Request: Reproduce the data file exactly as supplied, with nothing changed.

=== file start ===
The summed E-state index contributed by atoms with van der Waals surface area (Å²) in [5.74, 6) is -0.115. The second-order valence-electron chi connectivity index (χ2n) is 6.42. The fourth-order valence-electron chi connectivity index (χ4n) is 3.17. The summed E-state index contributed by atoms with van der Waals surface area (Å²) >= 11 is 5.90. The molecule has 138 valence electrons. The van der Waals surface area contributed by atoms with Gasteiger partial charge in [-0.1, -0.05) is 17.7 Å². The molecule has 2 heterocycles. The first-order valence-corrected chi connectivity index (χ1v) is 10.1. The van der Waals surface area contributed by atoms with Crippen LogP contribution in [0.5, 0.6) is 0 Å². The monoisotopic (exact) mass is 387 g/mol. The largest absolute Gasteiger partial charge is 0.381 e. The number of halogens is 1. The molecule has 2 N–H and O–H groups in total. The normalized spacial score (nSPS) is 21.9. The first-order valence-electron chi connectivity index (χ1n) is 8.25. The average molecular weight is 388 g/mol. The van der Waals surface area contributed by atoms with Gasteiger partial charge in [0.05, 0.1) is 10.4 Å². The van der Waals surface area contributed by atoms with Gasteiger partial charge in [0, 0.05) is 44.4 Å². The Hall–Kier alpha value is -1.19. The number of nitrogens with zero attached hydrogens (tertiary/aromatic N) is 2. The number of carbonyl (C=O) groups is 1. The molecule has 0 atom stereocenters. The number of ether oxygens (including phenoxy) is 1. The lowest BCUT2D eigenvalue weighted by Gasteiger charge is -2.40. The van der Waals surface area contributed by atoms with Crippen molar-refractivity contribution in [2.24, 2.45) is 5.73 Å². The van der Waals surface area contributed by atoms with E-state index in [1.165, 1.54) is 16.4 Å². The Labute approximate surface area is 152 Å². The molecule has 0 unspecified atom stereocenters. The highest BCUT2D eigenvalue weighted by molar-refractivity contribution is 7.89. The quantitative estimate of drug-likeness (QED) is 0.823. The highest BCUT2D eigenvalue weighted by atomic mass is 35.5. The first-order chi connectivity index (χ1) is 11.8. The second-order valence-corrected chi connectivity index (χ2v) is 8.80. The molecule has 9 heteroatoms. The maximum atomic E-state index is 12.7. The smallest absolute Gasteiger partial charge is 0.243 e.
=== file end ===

The summed E-state index contributed by atoms with van der Waals surface area (Å²) in [5.74, 6) is -0.115. The second-order valence-electron chi connectivity index (χ2n) is 6.42. The fourth-order valence-electron chi connectivity index (χ4n) is 3.17. The summed E-state index contributed by atoms with van der Waals surface area (Å²) >= 11 is 5.90. The molecule has 138 valence electrons. The van der Waals surface area contributed by atoms with Gasteiger partial charge in [-0.1, -0.05) is 17.7 Å². The molecule has 2 heterocycles. The first-order valence-corrected chi connectivity index (χ1v) is 10.1. The van der Waals surface area contributed by atoms with Crippen LogP contribution in [0.5, 0.6) is 0 Å². The monoisotopic (exact) mass is 387 g/mol. The largest absolute Gasteiger partial charge is 0.381 e. The number of halogens is 1. The molecule has 2 N–H and O–H groups in total. The normalized spacial score (nSPS) is 21.9. The first-order valence-electron chi connectivity index (χ1n) is 8.25. The average molecular weight is 388 g/mol. The van der Waals surface area contributed by atoms with Gasteiger partial charge in [0.05, 0.1) is 10.4 Å². The van der Waals surface area contributed by atoms with Gasteiger partial charge in [0, 0.05) is 44.4 Å². The Hall–Kier alpha value is -1.19. The number of nitrogens with zero attached hydrogens (tertiary/aromatic N) is 2. The number of carbonyl (C=O) groups is 1. The molecule has 0 atom stereocenters. The number of ether oxygens (including phenoxy) is 1. The lowest BCUT2D eigenvalue weighted by Gasteiger charge is -2.40. The van der Waals surface area contributed by atoms with Crippen molar-refractivity contribution in [2.24, 2.45) is 5.73 Å². The van der Waals surface area contributed by atoms with E-state index in [1.165, 1.54) is 16.4 Å². The Labute approximate surface area is 152 Å². The molecule has 0 unspecified atom stereocenters. The highest BCUT2D eigenvalue weighted by molar-refractivity contribution is 7.89. The quantitative estimate of drug-likeness (QED) is 0.823. The highest BCUT2D eigenvalue weighted by atomic mass is 35.5. The first-order chi connectivity index (χ1) is 11.8. The second-order valence-corrected chi connectivity index (χ2v) is 8.80. The molecule has 9 heteroatoms. The maximum atomic E-state index is 12.7. The smallest absolute Gasteiger partial charge is 0.243 e.